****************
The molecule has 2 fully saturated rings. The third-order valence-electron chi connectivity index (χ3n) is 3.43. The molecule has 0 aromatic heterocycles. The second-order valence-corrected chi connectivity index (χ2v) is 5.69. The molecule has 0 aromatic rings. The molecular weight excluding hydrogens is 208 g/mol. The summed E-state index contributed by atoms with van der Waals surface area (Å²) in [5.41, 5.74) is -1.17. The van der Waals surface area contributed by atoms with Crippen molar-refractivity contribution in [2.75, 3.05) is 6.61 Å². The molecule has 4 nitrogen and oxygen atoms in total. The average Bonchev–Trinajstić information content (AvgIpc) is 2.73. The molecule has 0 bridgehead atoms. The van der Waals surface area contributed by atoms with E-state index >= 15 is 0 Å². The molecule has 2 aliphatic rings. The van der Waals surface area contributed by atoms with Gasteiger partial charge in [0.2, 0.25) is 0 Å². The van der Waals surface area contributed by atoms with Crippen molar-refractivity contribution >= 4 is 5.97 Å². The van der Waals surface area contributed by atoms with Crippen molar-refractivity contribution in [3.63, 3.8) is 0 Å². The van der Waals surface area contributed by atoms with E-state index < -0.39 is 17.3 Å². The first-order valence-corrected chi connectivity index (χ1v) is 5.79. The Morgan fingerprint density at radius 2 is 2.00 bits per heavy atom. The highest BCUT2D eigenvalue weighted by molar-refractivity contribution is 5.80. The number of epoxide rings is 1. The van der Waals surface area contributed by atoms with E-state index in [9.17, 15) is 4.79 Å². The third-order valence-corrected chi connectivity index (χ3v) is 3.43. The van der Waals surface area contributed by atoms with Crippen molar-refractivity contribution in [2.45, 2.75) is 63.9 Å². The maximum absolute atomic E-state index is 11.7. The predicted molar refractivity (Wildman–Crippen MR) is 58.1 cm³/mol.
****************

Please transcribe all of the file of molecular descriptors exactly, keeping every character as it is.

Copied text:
The molecule has 2 fully saturated rings. The third-order valence-electron chi connectivity index (χ3n) is 3.43. The molecule has 0 aromatic heterocycles. The second-order valence-corrected chi connectivity index (χ2v) is 5.69. The molecule has 0 aromatic rings. The molecular weight excluding hydrogens is 208 g/mol. The summed E-state index contributed by atoms with van der Waals surface area (Å²) in [5.41, 5.74) is -1.17. The van der Waals surface area contributed by atoms with Crippen molar-refractivity contribution in [2.75, 3.05) is 6.61 Å². The molecule has 4 nitrogen and oxygen atoms in total. The average Bonchev–Trinajstić information content (AvgIpc) is 2.73. The molecule has 0 bridgehead atoms. The van der Waals surface area contributed by atoms with E-state index >= 15 is 0 Å². The molecule has 2 aliphatic rings. The van der Waals surface area contributed by atoms with Gasteiger partial charge in [0.2, 0.25) is 0 Å². The van der Waals surface area contributed by atoms with Crippen molar-refractivity contribution >= 4 is 5.97 Å². The van der Waals surface area contributed by atoms with Crippen molar-refractivity contribution in [3.63, 3.8) is 0 Å². The van der Waals surface area contributed by atoms with E-state index < -0.39 is 17.3 Å². The first-order valence-corrected chi connectivity index (χ1v) is 5.79. The Morgan fingerprint density at radius 2 is 2.00 bits per heavy atom. The highest BCUT2D eigenvalue weighted by molar-refractivity contribution is 5.80. The number of epoxide rings is 1. The van der Waals surface area contributed by atoms with E-state index in [9.17, 15) is 4.79 Å². The third-order valence-corrected chi connectivity index (χ3v) is 3.43. The van der Waals surface area contributed by atoms with Crippen molar-refractivity contribution in [2.45, 2.75) is 63.9 Å². The maximum absolute atomic E-state index is 11.7. The predicted molar refractivity (Wildman–Crippen MR) is 58.1 cm³/mol.